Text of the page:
It’s probably a game of cup to try to make travel predictions after what’s happened in the past two and a half years. But that’s what anyone planning a trip this fall or winter, or even looking further afield in 2023, is faced with.
First, of course, you have to figure out if you can afford to travel, given the latest economic news and the terrifying rise in energy prices. (Although you might think that a few weeks in southern Spain in, say, November would save you so much on your home heating bill that it would actually be more of an investment than an indulgence).
Then you have to decide if it’s best to book now or wait and see what impact the recession might have. The problem with this judgment is that the factors that affect vacation prices and availability are so volatile and their impact is so unpredictable – especially right now. Energy prices and inflation could continue to soar. But while this would tend to drive up prices, it could sharply reduce demand, which could have the opposite effect.
On the other hand, there could be some long-awaited good news from Ukraine that could drive down energy costs. This could produce a boost in confidence that would make tour operators and airlines more optimistic about the prices they could charge.
Fortunately, I think the math is simple. One of the main advantages of travel is that it is possible to fix a large part of the cost in advance. If you’re sure you want a vacation and can find one at an affordable price, you’ll almost certainly do well to book and lock in that price now. Once you have booked and paid for your flight, an airline will not come back to ask you for more money, nor will a hotel. Granted, you can miss out because you book and then find the prices go down – but that seems a pretty unlikely scenario at the moment (except maybe in really low season, like winter sun and ski holidays early December).
It is also true that there is a slight risk of price increases when it comes to package holidays, even after booking. Tour operators have the legal right to charge you extra for your holiday if their costs increase. Not just by putting sale prices, but by sending you an additional invoice – or a surcharge – even after you have booked and paid.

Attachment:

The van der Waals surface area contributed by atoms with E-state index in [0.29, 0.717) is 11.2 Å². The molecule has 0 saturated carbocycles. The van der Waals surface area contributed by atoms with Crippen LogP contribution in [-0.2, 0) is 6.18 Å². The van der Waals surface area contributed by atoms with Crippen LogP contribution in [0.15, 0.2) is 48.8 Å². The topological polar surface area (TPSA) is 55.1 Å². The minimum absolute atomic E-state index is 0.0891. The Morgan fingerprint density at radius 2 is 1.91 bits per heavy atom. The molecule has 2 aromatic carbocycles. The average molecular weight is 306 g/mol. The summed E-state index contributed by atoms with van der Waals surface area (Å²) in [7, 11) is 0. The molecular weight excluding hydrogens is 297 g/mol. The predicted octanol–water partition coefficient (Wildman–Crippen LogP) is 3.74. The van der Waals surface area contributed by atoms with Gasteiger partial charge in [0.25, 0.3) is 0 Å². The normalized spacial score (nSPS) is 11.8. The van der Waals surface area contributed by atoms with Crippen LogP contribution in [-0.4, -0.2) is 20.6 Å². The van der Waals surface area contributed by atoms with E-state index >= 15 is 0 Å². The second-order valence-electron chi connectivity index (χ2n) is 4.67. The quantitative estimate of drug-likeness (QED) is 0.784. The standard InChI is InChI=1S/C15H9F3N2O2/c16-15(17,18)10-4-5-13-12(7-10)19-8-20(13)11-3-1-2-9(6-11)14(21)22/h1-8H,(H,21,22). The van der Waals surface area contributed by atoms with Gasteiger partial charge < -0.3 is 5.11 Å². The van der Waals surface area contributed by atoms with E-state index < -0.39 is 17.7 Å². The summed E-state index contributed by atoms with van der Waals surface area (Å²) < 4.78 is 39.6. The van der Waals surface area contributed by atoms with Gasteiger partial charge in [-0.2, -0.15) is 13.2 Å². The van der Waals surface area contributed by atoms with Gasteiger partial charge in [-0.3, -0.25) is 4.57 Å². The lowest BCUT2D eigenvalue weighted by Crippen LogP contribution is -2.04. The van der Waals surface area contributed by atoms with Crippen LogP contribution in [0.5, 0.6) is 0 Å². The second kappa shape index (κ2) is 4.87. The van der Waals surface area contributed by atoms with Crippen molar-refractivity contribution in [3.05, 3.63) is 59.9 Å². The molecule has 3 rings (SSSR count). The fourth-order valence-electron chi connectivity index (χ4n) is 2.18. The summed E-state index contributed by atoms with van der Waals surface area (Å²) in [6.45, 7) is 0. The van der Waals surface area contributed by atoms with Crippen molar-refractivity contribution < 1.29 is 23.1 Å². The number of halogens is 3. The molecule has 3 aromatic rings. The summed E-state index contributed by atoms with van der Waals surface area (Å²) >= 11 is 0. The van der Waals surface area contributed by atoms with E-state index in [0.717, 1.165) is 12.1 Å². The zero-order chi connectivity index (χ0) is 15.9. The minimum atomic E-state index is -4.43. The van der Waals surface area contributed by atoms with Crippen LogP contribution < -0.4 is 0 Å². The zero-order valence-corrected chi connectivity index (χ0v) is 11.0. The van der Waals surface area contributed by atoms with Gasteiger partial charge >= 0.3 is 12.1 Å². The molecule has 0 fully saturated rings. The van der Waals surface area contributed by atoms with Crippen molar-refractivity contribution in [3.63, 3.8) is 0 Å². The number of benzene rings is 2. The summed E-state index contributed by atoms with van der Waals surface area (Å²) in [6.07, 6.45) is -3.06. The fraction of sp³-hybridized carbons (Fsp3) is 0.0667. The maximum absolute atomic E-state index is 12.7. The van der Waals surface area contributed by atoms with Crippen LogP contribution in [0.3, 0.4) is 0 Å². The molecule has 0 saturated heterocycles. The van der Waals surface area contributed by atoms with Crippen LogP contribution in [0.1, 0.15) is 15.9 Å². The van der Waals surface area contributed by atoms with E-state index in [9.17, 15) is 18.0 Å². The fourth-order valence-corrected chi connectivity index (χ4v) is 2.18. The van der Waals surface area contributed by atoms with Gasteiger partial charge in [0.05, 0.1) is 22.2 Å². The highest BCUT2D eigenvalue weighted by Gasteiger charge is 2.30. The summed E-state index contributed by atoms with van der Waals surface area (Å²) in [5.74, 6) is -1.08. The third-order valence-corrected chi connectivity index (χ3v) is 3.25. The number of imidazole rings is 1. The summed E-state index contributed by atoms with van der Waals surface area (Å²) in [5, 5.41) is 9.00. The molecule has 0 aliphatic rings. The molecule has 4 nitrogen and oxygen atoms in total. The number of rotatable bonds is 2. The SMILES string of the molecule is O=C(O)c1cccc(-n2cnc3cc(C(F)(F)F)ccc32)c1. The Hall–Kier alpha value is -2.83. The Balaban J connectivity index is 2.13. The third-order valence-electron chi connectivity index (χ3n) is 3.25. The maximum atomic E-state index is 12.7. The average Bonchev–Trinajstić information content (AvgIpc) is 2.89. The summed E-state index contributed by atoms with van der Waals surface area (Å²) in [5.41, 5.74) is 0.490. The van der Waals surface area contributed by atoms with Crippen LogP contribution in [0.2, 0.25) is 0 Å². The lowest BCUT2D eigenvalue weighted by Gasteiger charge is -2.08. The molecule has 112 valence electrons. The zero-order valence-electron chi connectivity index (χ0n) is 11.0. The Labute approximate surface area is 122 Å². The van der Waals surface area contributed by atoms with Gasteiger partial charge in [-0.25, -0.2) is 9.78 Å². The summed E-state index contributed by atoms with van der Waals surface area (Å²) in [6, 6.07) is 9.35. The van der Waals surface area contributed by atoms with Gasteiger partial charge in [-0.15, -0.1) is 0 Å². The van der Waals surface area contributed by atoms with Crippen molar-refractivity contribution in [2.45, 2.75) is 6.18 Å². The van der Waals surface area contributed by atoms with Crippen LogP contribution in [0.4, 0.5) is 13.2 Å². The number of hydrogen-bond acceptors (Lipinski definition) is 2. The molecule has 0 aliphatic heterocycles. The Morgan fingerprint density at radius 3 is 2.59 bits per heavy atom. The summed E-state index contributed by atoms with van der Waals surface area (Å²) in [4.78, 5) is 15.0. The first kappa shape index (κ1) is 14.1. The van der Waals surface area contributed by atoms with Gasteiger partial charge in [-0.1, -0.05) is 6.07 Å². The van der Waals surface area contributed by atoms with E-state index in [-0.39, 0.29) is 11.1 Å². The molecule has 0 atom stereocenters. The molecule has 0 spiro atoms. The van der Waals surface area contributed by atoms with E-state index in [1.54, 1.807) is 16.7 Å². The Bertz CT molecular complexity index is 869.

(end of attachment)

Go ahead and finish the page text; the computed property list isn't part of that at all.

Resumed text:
Under UK law, however, there are strict rules on how and when an operator can do this. And those reasons are limited to a drop in the value of the pound, higher taxes and increased fuel costs. General inflation is not a reason they can give. And if a surcharge is more than eight percent of the holiday cost, you have the right to cancel for a full refund. (If the company is a member of Abta, it must also absorb the first two percent of any increase). Granted, even these rules mean you could be charged an extra £320 for a £4,000 holiday, but at least you can get your money back if that’s too much.
Finally, if you book, make sure your money is protected – either through the Atol scheme (caa.co.uk/atol-protection) or travel insurance which includes financial failure cover.
Important Credit Score News
A key factor for some people in deciding whether or not to book now is the situation with credit notes issued for vacations canceled during the pandemic. Last week, the CAA said the value of unspent refund credit notes that have been issued under the Atol protection scheme currently stands at more than £54million. But it will not extend this protection. If a travel company goes bankrupt after September 2022, consumers with outstanding refund credit notes will no longer be covered and risk losing the money they have already paid if the company they booked with goes bankrupt. . To avoid this, you must use the voucher to make a reservation or request a refund.